Archive for February, 2014

h1

Voluntourism

February 25, 2014

Jeff sends a link to Pippa Biddle’s interesting essay about tourist volunteers.

THE PROBLEM WITH LITTLE WHITE GIRLS (AND BOYS): WHY I STOPPED BEING A VOLUNTOURIST

White people aren’t told that the color of their skin is a problem very often. We sail through police check points, don’t garner sideways glances in affluent neighborhoods, and are generally understood to be predispositioned for success based on a physical characteristic (the color of our skin) we have little control over beyond sunscreen and tanning oil.

After six years of working in and traveling through a number of different countries where white people are in the numerical minority, I’ve come to realize that there is one place being white is not only a hindrance, but negative –  most of the developing world.

In high school, I travelled (sic) to Tanzania as part of a school trip. There were 14 white girls, 1 black girl who, to her frustration, was called white by almost everyone we met in Tanzania, and a few teachers/chaperones. $3000 bought us a week at an orphanage, a half built library, and a few pickup soccer games, followed by a week long safari.

Our mission while at the orphanage was to build a library. Turns out that we, a group of highly educated private boarding school students were so bad at the most basic construction work that each night the men had to take down the structurally unsound bricks we had laid and rebuild the structure so that, when we woke up in the morning, we would be unaware of our failure. It is likely that this was a daily ritual. Us mixing cement and laying bricks for 6+ hours, them undoing our work after the sun set, re-laying the bricks, and then acting as if nothing had happened so that the cycle could continue.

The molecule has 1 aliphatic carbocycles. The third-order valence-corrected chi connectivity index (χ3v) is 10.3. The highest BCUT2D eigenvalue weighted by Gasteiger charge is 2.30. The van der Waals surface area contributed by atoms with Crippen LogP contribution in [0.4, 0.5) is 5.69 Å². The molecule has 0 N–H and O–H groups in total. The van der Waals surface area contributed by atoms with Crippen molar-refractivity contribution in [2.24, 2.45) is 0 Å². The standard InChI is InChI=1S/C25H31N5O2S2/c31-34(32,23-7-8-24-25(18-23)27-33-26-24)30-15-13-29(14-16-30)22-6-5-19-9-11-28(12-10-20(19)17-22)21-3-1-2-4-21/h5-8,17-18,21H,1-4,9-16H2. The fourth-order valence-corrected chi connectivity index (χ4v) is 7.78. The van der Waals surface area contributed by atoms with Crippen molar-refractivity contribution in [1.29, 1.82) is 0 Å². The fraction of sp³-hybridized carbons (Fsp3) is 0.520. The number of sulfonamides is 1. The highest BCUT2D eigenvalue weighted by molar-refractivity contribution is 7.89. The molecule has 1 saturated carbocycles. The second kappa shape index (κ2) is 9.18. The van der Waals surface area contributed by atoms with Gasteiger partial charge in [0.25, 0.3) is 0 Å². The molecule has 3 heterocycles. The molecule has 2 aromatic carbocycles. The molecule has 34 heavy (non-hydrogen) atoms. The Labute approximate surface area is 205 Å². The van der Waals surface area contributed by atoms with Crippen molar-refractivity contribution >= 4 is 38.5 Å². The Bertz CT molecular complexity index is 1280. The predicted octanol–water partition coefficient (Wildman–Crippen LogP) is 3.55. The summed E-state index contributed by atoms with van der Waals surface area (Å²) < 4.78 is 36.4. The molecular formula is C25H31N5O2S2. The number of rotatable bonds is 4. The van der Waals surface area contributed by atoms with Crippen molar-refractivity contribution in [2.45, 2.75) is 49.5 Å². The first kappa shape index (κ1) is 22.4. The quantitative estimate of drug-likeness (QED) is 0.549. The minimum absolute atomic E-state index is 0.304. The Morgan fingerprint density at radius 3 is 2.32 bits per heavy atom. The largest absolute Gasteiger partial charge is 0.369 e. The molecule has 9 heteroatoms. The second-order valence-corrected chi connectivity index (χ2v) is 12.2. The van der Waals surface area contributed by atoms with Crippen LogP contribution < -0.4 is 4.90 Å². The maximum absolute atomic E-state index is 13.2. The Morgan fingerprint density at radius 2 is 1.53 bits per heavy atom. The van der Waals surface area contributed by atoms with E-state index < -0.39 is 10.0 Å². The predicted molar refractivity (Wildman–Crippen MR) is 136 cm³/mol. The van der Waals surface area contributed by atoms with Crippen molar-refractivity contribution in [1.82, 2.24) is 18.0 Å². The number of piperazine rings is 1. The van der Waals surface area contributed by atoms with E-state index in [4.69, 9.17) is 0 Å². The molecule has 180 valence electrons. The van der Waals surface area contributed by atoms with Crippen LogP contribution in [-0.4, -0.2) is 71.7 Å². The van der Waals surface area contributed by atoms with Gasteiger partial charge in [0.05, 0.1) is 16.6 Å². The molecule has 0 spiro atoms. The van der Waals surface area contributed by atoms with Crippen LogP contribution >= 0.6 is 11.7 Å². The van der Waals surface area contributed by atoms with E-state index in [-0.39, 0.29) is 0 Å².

Basically, we failed at the sole purpose of our being there. It would have been more cost effective, stimulative of the local economy, and efficient for the orphanage to take our money and hire locals to do the work, but there we were trying to build straight walls without a level. […]

My wife once saw something similar years back when she accompanied one of our sons to Mexico, where he was part of a volunteer team to build a house. He was in the sixth grade at the time, so 10 or 11 years old. The project was to build a small, rectangular building with a pitched roof that was partitioned into two rooms. I believe its floor area was 300 – 400 square feet.

How much do the vast majority of school children know about building roof trusses? Very little, of course. But luckily there were people on hand who could fix the problems due to using unskilled children as carpenters. Since then I’ve always suspected that many of these efforts are frequently the triumph of good intentions over good sense.

Ms. Biddle concludes her essay with these words.